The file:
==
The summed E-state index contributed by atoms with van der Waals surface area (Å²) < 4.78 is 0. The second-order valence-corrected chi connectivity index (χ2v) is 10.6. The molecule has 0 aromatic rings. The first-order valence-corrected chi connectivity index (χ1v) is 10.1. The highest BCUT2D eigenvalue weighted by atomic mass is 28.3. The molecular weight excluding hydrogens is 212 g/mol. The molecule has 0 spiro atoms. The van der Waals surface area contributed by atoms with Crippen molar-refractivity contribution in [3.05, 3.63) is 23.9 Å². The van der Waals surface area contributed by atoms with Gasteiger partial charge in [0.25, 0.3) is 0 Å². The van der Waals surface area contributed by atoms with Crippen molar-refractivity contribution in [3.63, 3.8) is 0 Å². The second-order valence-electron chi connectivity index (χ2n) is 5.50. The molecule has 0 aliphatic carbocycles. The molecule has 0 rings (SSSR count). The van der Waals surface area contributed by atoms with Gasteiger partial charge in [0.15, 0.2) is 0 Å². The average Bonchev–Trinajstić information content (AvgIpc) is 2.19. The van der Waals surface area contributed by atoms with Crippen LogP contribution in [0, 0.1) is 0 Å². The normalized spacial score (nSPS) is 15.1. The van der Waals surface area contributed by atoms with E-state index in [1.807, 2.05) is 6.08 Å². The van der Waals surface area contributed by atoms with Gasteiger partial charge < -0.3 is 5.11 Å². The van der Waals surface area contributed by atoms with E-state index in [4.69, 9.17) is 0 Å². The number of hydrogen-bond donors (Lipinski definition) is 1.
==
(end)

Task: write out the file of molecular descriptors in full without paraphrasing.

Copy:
The summed E-state index contributed by atoms with van der Waals surface area (Å²) < 4.78 is 0. The second-order valence-corrected chi connectivity index (χ2v) is 10.6. The molecule has 0 aromatic rings. The first-order valence-corrected chi connectivity index (χ1v) is 10.1. The highest BCUT2D eigenvalue weighted by atomic mass is 28.3. The molecular weight excluding hydrogens is 212 g/mol. The molecule has 0 spiro atoms. The van der Waals surface area contributed by atoms with Crippen molar-refractivity contribution in [3.05, 3.63) is 23.9 Å². The van der Waals surface area contributed by atoms with Gasteiger partial charge in [0.25, 0.3) is 0 Å². The van der Waals surface area contributed by atoms with Crippen molar-refractivity contribution in [3.63, 3.8) is 0 Å². The second-order valence-electron chi connectivity index (χ2n) is 5.50. The molecule has 0 aliphatic carbocycles. The molecule has 0 rings (SSSR count). The van der Waals surface area contributed by atoms with Gasteiger partial charge in [0.15, 0.2) is 0 Å². The average Bonchev–Trinajstić information content (AvgIpc) is 2.19. The van der Waals surface area contributed by atoms with Crippen LogP contribution in [0, 0.1) is 0 Å². The normalized spacial score (nSPS) is 15.1. The van der Waals surface area contributed by atoms with E-state index in [1.807, 2.05) is 6.08 Å². The van der Waals surface area contributed by atoms with Gasteiger partial charge < -0.3 is 5.11 Å². The van der Waals surface area contributed by atoms with E-state index in [4.69, 9.17) is 0 Å². The number of hydrogen-bond donors (Lipinski definition) is 1.